Surgery is often a treatment option for breast cancer patients. While not all patients are candidates as circumstances differ for each patient, surgery can be an option for many and provide effective results.
- Nipple sparing mastectomy is a removal of all of the breast tissue, without removal of the skin, nipple, or dark skin around it called the areola.
- Lumpectomy, also known as breast-conserving surgery or wide local excision, is a surgery that removes cancer or other abnormal tissue from the breast where only a small portion of the breast is removed in contrast to a mastectomy.
- Simple mastectomy is a removal of the breast tissue, nipple, areola, and skin but not all the lymph nodes.
- Modified radical mastectomy is a complete removal of the entire breast, including the skin, areola, nipple, and most axillary lymph nodes.
- Sentinel lymph node biopsy is a procedure where the sentinel lymph node is identified, removed, and examined to identify whether cancer cells are present. Sentinel lymph nodes are the first lymph nodes where cancer cells are most likely to spread from a primary tumor.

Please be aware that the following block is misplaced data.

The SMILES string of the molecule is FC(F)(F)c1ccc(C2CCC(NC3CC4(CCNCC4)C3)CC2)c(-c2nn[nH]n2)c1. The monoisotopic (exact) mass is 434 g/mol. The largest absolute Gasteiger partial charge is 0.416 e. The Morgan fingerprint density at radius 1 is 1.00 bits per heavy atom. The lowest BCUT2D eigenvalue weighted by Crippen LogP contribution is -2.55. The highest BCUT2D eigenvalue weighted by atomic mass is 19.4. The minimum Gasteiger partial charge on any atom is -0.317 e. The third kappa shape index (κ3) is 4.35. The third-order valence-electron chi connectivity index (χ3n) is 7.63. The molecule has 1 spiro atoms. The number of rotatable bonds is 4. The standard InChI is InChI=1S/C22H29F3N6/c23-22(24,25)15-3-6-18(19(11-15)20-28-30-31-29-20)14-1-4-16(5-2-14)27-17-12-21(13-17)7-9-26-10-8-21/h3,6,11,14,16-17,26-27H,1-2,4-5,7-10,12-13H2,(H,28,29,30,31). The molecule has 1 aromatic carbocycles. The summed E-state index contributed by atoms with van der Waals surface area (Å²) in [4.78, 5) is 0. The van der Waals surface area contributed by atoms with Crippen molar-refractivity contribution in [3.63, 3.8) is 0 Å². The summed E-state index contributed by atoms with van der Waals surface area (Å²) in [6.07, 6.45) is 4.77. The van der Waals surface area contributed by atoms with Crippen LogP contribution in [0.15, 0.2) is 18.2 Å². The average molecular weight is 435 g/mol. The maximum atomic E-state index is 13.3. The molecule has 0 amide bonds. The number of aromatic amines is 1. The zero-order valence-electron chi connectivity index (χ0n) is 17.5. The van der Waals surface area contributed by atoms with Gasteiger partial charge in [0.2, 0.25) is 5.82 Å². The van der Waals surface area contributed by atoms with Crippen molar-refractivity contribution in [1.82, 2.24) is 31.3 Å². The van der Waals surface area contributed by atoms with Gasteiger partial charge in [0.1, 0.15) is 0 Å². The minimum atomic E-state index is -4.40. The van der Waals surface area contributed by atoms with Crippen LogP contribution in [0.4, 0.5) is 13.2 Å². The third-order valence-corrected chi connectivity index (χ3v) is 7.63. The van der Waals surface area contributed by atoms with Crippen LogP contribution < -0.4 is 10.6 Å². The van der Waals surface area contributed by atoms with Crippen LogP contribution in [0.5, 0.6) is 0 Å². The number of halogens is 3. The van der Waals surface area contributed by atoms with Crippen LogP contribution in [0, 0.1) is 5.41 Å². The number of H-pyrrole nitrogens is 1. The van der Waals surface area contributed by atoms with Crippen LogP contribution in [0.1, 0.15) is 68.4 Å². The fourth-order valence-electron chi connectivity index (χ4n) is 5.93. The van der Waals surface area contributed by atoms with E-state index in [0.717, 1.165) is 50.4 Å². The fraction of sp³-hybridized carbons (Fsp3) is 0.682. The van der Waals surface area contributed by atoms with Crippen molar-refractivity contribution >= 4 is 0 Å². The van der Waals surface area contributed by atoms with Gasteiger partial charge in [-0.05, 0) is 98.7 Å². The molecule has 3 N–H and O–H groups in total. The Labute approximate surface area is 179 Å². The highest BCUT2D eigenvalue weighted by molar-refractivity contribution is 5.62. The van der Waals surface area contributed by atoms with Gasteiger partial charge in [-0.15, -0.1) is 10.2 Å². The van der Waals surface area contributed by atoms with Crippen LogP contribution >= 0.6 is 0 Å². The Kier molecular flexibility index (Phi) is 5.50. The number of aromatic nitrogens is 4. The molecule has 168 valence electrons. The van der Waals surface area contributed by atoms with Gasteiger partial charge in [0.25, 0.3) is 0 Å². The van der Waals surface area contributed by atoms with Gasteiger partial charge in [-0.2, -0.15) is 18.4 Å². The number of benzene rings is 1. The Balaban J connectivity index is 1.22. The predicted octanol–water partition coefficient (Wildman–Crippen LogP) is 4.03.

- Axillary lymph node dissection is the removal of lymph nodes from the armpit.
- Hidden scar surgery is when the surgeon places the patient’s incision in a place that is hard to see, allowing the scar to not be visible when the incision heals. This can be performed for lumpectomy or nipple-sparing mastectomy.
- Core needle biopsy is a medical test to remove a piece of tissue from a lesion or mass.
- Punch biopsy is a diagnostic test in which a sharp cutting tool is used to remove a small, tube-shaped piece of skin and some other tissue. The tissue is then examined under a microscope.